By Skip Henk, EDP, President/CEO of Xplor International
*Cover photo compliments of  Pitney Bowes EngageOne® Video mentioned in post

Personalized Video … where does it fit?
My Grandson recently participated in a “fun run” to help raise money for his school. He ran 39 laps with friends and relatives pledging $$$ per lap. Not a new concept as it has been going on for years. What was unique is that the event actually was organized and managed by an event company who provided all the marketing collaterals, prizes, the online payment portal, etc.

As part of the marketing effort, the event company created a personalized video for the participant to help promote the event to family and friends. The video, albeit a bit too long in my opinion, was a great marketing tool as it features several shots of the participant embedded in the video, which every grandparent, aunt, uncle, cousin and/or family friend watched, because it was cute and personal.

To view a sample video click here: https://www.youtube.com/watch?v=uvvQiUyaLPU

Cute, but there is much more!
The application as it relates to the “fun run” was cute but only reached the tip of the iceberg of what I have found personalized video is capable of.  In preparation for our upcoming conference, I researched various products offered by the likes of Sunday Sky, Pitney Bowes, etc. to find a speaker for our event.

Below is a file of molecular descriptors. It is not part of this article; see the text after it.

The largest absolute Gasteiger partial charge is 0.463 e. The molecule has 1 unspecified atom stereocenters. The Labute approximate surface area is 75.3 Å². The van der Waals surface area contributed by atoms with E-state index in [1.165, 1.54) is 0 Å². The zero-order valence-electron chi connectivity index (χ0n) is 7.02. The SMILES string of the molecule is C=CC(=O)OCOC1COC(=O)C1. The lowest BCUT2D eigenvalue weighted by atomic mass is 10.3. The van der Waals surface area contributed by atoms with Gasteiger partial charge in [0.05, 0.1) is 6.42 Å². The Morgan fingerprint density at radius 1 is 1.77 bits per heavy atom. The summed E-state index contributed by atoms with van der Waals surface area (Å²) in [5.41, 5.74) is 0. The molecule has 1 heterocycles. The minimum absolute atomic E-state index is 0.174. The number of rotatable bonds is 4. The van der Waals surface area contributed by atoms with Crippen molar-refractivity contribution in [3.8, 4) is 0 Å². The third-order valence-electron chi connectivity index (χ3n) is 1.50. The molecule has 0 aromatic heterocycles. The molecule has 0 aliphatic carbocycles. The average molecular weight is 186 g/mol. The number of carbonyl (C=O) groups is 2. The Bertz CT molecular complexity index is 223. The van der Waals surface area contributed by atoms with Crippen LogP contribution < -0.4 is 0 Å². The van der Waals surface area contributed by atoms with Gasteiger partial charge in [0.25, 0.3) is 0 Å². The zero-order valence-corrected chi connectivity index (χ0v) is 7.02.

What I have discovered in the bit of research that I did is that a well done personalized video can allow an incredible exchange of information, almost creating a “virtual relationship” with a customer or prospect.  As part of a multi or omni-channel strategy personalized video can significantly enhance the customer experience.

I was able to find a demo by Pitney Bowes online and viewed it at least six different times.  I had several opportunities to select different options that took the video in different directions, all of which extrapolated various responses and information from me.  After I closed and returned to the demo site it “welcomed me back.”  The possibilities appeared endless and I certainly could see the potential in terms of engaging a customer or prospect. If you would like to check it out go to: http://www.mypbvideo.com/engageonevideo (Cover photo is a screen shot of my experience).

In the scope of multi-channel communications, personalized video certainly offers some unique capabilities to engage someone in a truly personal and interactive manner.  As the technology is embraced it will be interesting to see the various applications and uses.

Pitney Bowes will present “The Future of Customer Engagement is Video. And the Future is Now.” at Xploration 16 in Orlando on April 5th. Along with their presentation, we have fifty-four others that deal with the technologies, processes and best practices that are driving multi/omni-channel communications as well as the customer experience.